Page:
However, I have also failed. A lot. Most of us have. Think of the last time you failed at something. How did you react? What were the thoughts that ran through your mind? How do you typically talk to yourself when you make a mistake? Now think about how you could reframe those feelings. I graduated in 2009 during the Great Recession. I applied to a lot of jobs and kept getting rejected. It sucked. I wanted to stop applying, but I needed to start making some money. So, I turned it into a game. I kept track of my “failures”, which meant I printed each of my rejection emails and taped them to my bedroom wall above my bed. I reframed how I felt about these rejections: they were no longer failures to me, they became proof that I was working hard to find something meaningful that I could do for a living. These letters became my motivation, and I eventually landed an amazing temporary job that introduced me to the career path that I am lucky enough to call my passion today!

Employers tell us that they want to hire recent graduates who have experience outside of the classroom. This means they are looking for people who have had at least one internship in college, volunteered, were part of student organizations, served on a board of some sort. But what if you are so scared of interviews that you don’t even apply for an internship? Let us help! We can help you practice interviewing and prepare you for the types of questions employers might ask. 

Some students are terrified of the salary negotiation process, so they don’t even attempt negotiations. I can see how this process can seem intimidating, but the worst that can happen is that you don’t get everything you ask for. The negotiation process happens AFTER you are offered a job, so they are NOT going to take back the job offer based on what you ask for. What’s the best that can happen? You end up making more money than you were originally offered!! Or, you get to have a flexible schedule that allows you to have more time with your family! The Career Center is here to talk with you about the negotiation process and how to prepare for it.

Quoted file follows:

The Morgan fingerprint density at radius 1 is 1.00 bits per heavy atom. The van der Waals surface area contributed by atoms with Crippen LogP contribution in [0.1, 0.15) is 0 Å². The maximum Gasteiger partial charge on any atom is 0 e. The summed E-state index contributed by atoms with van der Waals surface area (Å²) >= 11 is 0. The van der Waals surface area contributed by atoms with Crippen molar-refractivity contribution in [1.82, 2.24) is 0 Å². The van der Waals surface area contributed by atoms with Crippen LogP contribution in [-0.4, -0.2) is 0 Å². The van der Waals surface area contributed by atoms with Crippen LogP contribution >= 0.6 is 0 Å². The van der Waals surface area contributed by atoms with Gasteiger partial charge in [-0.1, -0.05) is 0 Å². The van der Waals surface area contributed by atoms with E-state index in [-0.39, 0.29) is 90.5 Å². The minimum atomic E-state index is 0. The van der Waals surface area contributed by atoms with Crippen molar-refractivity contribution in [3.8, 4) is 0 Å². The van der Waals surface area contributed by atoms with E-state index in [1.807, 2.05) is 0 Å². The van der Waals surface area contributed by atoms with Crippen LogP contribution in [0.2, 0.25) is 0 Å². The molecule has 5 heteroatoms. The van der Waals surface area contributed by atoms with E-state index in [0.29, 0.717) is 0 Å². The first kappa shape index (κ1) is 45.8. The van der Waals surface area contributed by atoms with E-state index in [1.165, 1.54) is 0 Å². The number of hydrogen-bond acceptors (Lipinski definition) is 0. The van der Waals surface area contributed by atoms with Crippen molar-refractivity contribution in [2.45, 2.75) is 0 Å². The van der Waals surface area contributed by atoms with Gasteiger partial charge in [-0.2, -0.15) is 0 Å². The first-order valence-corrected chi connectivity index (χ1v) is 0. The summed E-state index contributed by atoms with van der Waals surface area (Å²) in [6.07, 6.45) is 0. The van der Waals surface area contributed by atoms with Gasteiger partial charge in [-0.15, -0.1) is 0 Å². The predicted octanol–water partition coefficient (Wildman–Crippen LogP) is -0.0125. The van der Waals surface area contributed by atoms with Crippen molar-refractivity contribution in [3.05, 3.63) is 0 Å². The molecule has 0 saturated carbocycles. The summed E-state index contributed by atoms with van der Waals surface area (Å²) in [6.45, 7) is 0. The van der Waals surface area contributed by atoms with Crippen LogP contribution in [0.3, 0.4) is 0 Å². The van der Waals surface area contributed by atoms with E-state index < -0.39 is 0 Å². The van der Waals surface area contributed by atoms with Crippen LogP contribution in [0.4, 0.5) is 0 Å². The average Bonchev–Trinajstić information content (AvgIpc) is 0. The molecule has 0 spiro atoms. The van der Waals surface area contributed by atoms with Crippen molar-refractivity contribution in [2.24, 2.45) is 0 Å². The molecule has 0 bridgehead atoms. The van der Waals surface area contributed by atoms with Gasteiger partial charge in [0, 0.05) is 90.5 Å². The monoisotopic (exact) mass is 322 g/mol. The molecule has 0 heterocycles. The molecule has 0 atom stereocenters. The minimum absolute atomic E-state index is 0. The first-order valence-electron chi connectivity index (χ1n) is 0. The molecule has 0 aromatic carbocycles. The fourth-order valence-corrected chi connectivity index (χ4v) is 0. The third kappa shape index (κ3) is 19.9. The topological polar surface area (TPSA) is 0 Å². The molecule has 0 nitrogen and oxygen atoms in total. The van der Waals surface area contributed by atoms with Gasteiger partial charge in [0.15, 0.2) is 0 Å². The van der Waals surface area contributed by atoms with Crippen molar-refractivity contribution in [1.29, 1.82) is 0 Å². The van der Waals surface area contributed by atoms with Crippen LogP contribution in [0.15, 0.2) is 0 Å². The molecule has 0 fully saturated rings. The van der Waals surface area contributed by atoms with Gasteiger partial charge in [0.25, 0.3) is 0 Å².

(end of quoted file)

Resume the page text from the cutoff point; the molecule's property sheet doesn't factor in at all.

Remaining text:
Trying new things is messy. Facing our fears is TOUGH. But we have to start normalizing the learning process. Success is not possible 100% of the time. A lot of us are embarrassed by our shortcomings or failures, but sharing them with others shows that we are human, and it gives others the permission to be human as well. 

“No human ever became interesting by not failing. The more you fail and recover and improve, the better you are as a person. Ever meet someone who’s always had everything work out for them with zero struggle? They usually have the depth of a puddle. Or they don’t exist.” – Chris Hardwick

Things to Think About:

  • Pinpoint exactly what you’re afraid of. Acknowledge it. Maybe determine why you’re afraid of it.
  • Try visualization. If you imagine how your life will be after you’ve reached your goal, it could be a great motivator that keeps you moving forward.
  • If you don’t like visualization, just start by setting a few small goals. Think of these goals as stepping stones to your larger goal that, as accomplished, will help boost your confidence.
  • Don’t focus on the end picture (getting the promotion or finishing your PhD). Just focus on the first step, and then the next step, and so on.